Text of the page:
11 False Advertising

Via: reddead-series.com

Early on John meets Nigel West Dickens, a slimy, snake oil peddling charlatan that asks for John’s help selling some of his wares. Realizing that John is naturally talented with a pistol, he asks John to put on a demonstration of marksmanship and attribute it to his cure-all remedy, promising him a few bucks in return.

John agrees and puts on a spectacular show, ending with him knocking an unruly onlooker out. The feeble-minded crowd rushes the stand, buying Nigel West Dickens elixir en mass. Not crazily revolting, you lying piece of crap, but still dishonest. Until you find out that Nigel West Dickens elixir is poisoning people later in the game. So not are you dishonest, you’re also helping people ingest poison. Way to go John, way to go.

10 Some Pictures You Should Probably See

Via: reddead-series.com

In Blackwater, John meets a politician in need of some help with blackmailing an opposing politician with some photos. If you view the photos in John’s inventory, you’ll see that the opposing politician has been caught in some rather…unsavory acts with a prostitute. You approach the target at town hall, show him the photos, and he changes his tune real quick.

This isn’t revolting in the violence sense, but it’s morally reprehensible. Why? Because it’s so true to real life politics that it’s sickening. This type of blackmailing is so commonplace in the back rooms of politics, that it is one of the main cogs that runs the entire machine. Another example of how Rockstar is able to work relevant social commentary into their games.

9 Family Issues

Via: reddead-series.com

In the town of Blackwater, John encounters a sobbing pregnant woman who’s praying at a church. She asks him to go to the child’s father to ask him for money so she can have a better life for her and her child. When John finds the father, who (surprise!) is a total asshole, he challenges John to a standoff for insulting his honor. John guns him down, loots his body for cash, and heads back to the sobbing mother.

When you arrive, she gladly takes the money, until John informs her that he killed her child’s father. Even though the guy was a bonafide butt plug, the woman is still upset that her child’s father has been gunned down. A few days later, John finds her mourning at his grave, inconsolable. That’s what you get for getting in the middle of someone else’s family issues, John; nothing is solved and no one is happy.

8 Killing A Helpless Old Man For His Land

Via: reddead-series.com

In the wilderness, a prospector asks John to peacefully acquire a nearby old man’s land so that he can dig a ground well. John heads out and approaches the old man, who stops his sweeping to give John a two barreled greeting. Once John explains that he wants to purchase his land, the old man asks for $200 in exchange for it. The game then lets you give the man $200 for the deed to the land or kill him and take the deed by force. The game even describes him as “the helpless old man,” yet gives you the option to gun him down.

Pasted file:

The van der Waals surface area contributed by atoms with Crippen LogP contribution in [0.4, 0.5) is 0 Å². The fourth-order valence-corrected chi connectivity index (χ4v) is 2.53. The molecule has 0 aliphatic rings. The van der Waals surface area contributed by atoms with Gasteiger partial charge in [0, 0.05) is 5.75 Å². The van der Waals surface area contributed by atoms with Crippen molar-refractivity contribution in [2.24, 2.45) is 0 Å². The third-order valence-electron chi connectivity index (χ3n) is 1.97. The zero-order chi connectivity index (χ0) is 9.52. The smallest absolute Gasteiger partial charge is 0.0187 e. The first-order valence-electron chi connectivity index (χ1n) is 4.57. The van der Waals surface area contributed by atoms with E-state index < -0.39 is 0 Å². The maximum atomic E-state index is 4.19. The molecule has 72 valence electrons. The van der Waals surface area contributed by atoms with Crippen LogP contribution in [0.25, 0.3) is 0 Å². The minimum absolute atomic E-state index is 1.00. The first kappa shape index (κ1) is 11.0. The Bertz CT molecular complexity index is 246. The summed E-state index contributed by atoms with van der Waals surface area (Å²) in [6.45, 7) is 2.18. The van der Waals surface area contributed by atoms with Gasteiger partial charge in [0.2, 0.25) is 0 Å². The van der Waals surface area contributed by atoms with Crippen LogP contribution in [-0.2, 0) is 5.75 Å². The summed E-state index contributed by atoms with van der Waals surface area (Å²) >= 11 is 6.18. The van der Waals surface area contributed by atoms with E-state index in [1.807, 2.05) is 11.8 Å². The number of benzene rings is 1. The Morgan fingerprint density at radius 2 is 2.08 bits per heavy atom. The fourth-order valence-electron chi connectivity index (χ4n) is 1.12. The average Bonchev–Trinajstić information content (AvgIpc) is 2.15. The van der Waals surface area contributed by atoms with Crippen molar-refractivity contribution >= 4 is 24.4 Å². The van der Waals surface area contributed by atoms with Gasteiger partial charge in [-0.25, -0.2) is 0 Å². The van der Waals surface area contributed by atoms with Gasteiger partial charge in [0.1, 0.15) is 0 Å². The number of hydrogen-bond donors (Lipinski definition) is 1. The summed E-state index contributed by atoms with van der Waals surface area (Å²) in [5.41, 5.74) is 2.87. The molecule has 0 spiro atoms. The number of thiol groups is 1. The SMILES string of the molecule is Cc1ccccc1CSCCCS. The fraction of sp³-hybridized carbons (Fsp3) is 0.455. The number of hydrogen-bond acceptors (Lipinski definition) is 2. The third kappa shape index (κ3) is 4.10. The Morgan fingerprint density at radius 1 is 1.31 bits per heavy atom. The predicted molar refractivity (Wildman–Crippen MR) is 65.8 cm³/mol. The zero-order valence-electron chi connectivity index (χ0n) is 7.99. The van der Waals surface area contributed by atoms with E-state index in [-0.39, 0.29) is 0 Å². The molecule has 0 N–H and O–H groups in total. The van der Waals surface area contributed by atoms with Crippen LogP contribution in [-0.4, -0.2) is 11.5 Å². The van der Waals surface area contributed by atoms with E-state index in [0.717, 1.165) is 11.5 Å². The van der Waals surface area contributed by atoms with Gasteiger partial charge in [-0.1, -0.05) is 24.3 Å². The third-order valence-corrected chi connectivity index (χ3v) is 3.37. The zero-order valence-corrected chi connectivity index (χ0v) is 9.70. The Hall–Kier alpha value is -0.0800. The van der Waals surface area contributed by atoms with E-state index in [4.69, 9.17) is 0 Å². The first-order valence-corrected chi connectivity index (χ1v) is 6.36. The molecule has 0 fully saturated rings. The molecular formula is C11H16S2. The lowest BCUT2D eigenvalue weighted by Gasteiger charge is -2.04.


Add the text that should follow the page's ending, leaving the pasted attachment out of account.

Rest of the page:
Kill the old man, and you return the deed to the prospector covered in blood, to which he expresses warranted disgust in your choice to violently obtain the deed. Rightfully so, you didn’t have to kill a helpless old man, but you did anyway. You monster.

7 Killing A Reverend

Via: reddead-series.com

On a corner in Blackwater, John comes across a reverend ranting about the evils of alcohol and calling for men to give it up in order to obtain true freedom in their lives. Although John doesn’t necessarily agree, their exchange is friendly enough, and they both continue on with their lives. Move a bit down the block, and a local bootlegger pulls John aside and offers him some money to kill the reverend and silence his loud, public sermon permanently.

The game gives you two options: warn the reverend so that he can move on alive and well, or kill him for a pile of cash. It’s as simple as walking up to the reverend (who will greet John in a cloyingly friendly manner), and use whatever facet of John’s arsenal to put the reverend down in the street like a dog. Even though it’s the Wild West, popping a reverend was —and still is— considered a bit shocking, to put it lightly.

6 Zombie Apocalypse

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Awesome? Yes. Revolting? Absolutely. Undead Nightmare is an expansion for Red Dead Redemption that is essentially its own game, and what a game it is. Better than practically every other zombie game available, especially Resident Evil, it pits John Marston into a zombie-infested version of the West. While not revolting, at first sight, the zombie apocalypse in the Red Dead Redemption universe is revolting for a number of reasons.

The zombies are grotesque, bloated caricatures of the former residents and wildlife, John can ride rotting mounts, and the surviving residents are eaten and dismembered amongst their last gasping screams. The whole ordeal is disturbing to the senses; watching your favourite characters get killed or turned undead is brutal.

5 Running People Over With Trains

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A mainstay of cartoon villains, everyone has seen a mustachioed scoundrel throw a woman on the train tracks as a locomotive powers toward her. Cue the hero who saves her moments before the train turns her into tall stack of damsel-in-distress-pancakes. The idea of being the villain that tosses the damsel on the tracks is rarely visited, until Red Dead Redemption that is.